Complaints of financial pressure blight masked students’ return in France
French universities preparing for la rentrée, the annual return to study after the August holiday, have warned they are facing budget cuts caused by the ongoing coronavirus pandemic.
After teaching exclusively online for six months, French universities will open in mid-September to a new world of masks, reduced student numbers and partial distance learning. This will come at a cost, said the Conference of University Presidents (CPU), which has estimated that health and safety measures will eat up 2-3 per cent of university budgets.
The CPU, however, highlighted that “universities are ready” to aid in France’s economic recovery, saying they are “central players because of the research carried out there”.
Students will be taught using a hybrid online and face-to-face model. However, minister for higher education and research Frédérique Vidal has signalled the intention for as many students as possible to attend in-person classes.
Staff and students will be required to mask up. Speaking on 27 August, the prime minister, Jean Castex, said that “in higher education, masks will be mandatory for everyone” when the academic year begins.
This superseded a ministry of higher education circular issued on 6 August, which stated that masks would be “strongly recommended”.
Social distancing measures will include every other seat being left unoccupied in lecture theatres, while Covid-19 tests will be performed on campus. This could result in delays of classes, and could mean lecturers will have to teach some classes twice, at significant extra cost.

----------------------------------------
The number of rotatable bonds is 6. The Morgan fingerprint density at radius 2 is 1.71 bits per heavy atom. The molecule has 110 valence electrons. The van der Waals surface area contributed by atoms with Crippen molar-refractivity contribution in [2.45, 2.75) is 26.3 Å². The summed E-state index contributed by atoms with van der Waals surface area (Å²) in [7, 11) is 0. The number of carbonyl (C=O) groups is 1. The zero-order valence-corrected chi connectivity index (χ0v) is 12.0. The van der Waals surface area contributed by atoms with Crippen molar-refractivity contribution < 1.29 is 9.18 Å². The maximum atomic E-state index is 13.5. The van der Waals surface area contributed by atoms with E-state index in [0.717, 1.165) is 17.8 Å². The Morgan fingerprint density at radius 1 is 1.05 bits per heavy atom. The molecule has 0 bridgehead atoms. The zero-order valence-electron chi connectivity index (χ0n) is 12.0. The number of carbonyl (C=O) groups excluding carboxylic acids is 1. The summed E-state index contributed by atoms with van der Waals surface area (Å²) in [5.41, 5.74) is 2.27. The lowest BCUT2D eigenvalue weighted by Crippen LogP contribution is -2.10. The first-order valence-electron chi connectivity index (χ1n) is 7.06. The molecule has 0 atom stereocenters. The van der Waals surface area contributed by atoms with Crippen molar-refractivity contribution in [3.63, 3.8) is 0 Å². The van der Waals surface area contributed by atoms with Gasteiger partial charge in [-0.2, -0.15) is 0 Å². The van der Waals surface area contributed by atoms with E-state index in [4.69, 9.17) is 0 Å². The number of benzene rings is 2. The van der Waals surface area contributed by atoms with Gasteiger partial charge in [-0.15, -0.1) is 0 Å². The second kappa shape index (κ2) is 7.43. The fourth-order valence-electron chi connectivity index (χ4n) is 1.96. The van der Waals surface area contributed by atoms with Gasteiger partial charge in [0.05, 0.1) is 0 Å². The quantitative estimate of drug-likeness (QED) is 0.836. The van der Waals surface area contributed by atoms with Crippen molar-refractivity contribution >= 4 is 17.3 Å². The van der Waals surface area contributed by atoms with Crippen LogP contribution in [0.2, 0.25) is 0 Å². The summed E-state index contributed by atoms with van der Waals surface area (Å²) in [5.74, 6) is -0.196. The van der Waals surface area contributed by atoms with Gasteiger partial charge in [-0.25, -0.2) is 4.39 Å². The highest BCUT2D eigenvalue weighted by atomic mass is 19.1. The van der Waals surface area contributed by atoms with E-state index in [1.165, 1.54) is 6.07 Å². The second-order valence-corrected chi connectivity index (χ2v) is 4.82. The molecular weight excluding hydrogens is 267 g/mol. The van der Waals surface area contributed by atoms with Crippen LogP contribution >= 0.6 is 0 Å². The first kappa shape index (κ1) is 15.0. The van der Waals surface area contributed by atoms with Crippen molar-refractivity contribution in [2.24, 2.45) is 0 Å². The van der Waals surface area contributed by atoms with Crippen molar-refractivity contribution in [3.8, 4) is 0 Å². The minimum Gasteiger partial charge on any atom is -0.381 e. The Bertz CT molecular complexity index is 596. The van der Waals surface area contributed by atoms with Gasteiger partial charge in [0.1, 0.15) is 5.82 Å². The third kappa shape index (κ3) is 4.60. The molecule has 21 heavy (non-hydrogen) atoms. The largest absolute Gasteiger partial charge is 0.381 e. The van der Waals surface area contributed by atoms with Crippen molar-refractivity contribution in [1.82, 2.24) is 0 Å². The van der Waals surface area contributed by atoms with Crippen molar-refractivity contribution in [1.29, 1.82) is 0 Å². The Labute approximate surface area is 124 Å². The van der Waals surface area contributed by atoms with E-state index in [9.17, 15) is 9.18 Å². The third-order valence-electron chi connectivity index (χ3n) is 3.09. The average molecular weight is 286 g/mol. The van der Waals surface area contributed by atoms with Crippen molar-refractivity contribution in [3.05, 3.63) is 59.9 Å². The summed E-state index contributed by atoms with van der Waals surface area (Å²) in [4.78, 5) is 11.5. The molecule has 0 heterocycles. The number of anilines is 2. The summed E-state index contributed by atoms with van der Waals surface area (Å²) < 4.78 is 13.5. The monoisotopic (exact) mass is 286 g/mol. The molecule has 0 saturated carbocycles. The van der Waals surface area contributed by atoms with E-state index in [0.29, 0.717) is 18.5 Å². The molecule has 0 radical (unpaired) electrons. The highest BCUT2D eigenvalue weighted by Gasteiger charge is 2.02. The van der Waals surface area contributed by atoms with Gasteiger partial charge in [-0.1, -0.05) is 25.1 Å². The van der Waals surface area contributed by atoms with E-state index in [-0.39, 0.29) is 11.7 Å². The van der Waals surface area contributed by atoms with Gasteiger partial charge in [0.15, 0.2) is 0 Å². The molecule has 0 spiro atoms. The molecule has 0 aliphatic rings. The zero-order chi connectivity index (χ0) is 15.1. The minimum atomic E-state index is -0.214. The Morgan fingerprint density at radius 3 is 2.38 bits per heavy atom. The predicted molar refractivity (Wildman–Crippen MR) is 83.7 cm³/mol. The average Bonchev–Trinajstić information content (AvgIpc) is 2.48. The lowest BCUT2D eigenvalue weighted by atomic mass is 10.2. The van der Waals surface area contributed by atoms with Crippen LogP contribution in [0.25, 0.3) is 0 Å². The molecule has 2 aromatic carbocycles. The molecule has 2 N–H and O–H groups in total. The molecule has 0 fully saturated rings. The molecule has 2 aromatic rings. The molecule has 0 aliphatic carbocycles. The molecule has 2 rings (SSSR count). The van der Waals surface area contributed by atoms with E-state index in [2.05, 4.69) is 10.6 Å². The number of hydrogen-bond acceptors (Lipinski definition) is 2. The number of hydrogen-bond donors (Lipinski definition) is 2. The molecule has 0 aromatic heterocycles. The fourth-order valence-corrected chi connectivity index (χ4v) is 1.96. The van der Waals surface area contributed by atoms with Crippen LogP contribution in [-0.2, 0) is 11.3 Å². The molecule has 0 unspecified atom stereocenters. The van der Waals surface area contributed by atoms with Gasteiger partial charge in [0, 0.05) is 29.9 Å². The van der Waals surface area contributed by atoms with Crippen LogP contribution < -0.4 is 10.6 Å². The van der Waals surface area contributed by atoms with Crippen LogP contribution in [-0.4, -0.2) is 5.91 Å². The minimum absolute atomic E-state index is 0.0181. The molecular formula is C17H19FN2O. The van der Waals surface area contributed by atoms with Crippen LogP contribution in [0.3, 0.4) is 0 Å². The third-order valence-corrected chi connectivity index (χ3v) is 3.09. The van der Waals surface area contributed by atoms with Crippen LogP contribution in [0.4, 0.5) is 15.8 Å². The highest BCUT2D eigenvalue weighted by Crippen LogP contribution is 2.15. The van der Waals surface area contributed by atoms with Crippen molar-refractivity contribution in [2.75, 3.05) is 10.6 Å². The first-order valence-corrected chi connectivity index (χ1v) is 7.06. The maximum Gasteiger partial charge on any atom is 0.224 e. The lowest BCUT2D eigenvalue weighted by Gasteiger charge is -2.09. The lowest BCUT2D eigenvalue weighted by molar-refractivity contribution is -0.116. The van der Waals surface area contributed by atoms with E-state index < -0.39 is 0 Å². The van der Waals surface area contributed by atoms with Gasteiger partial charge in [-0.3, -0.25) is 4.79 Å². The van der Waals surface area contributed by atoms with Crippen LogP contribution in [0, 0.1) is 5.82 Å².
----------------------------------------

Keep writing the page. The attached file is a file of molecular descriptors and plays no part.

Speaking at a press conference on 1 September, Guillaume Gellé, president of the University of Reims Champagne-Ardenne, estimated that the university faced around €3 million in extra costs to address the pandemic.
Hervé Cristofol and Chantal Pacteau, spokespeople for the SNCS-FSU union, noted that while universities may have been closed to students, research continued throughout the Covid-19 pandemic.
“As members of higher education and research, we never ceased our activities during the pandemic, and sometimes worked more intensely and urgently than ever, and in ways rarely practiced in most of our professions,” they wrote in a union bulletin.
Despite the extra pressure on budgets, student numbers will rise: the ministry of higher education and research announced 30,000 new university places would be created between 2020 and 2022.
Education minister Vidal acknowledged these plans in an interview published in the newspaper Le Figaro. The bulk of the places will be in medical studies and paramedic subjects, as well as digital and sustainable development sectors.
Vidal said these fields were “under strain” and had taken on [new] meaning in view of the pandemic.
The budgetary pressure comes against a backdrop of ongoing strife between the government and academics, who remain concerned about reform plans, including the multi-annual research planning bill (LPPR), which would reform pensions and employment practices.
Higher education union SNESUP-FSU said French academia was “cracking”. The union criticised Vidal’s decision to move ahead with the LPPR in the face of a “health crisis [that] adds organisational constraints” to universities that had already struggled with low investments over several years.
“The minister tells us the institutions are ready to welcome the students,” the union said. “We can only invite her to go there to meet colleagues and appreciate the disorder and cacophony that reigns in the institutions at the moment.”
A version of this article also appeared in Research Europe